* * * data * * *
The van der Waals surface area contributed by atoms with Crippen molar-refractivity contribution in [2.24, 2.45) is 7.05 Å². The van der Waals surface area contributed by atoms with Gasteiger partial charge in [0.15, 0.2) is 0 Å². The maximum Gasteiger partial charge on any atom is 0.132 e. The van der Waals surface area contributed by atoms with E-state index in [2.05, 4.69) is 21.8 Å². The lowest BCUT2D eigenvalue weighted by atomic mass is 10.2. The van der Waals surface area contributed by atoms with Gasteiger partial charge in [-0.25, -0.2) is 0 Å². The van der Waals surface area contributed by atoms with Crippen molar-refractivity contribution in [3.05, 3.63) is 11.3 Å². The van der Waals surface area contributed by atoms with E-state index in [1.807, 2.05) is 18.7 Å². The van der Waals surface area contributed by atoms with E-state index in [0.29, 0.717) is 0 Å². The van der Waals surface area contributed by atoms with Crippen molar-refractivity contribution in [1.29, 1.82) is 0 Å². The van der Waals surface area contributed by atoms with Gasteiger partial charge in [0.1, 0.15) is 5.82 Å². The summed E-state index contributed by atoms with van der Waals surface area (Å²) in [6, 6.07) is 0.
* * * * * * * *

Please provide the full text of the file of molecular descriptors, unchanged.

The van der Waals surface area contributed by atoms with Crippen molar-refractivity contribution in [2.24, 2.45) is 7.05 Å². The van der Waals surface area contributed by atoms with Gasteiger partial charge in [0.15, 0.2) is 0 Å². The maximum Gasteiger partial charge on any atom is 0.132 e. The van der Waals surface area contributed by atoms with E-state index in [2.05, 4.69) is 21.8 Å². The lowest BCUT2D eigenvalue weighted by atomic mass is 10.2. The van der Waals surface area contributed by atoms with Gasteiger partial charge in [-0.25, -0.2) is 0 Å². The van der Waals surface area contributed by atoms with Crippen molar-refractivity contribution in [3.05, 3.63) is 11.3 Å². The van der Waals surface area contributed by atoms with E-state index in [1.807, 2.05) is 18.7 Å². The van der Waals surface area contributed by atoms with E-state index in [0.29, 0.717) is 0 Å². The van der Waals surface area contributed by atoms with Crippen molar-refractivity contribution in [1.29, 1.82) is 0 Å². The van der Waals surface area contributed by atoms with Gasteiger partial charge in [0.1, 0.15) is 5.82 Å². The summed E-state index contributed by atoms with van der Waals surface area (Å²) in [6, 6.07) is 0.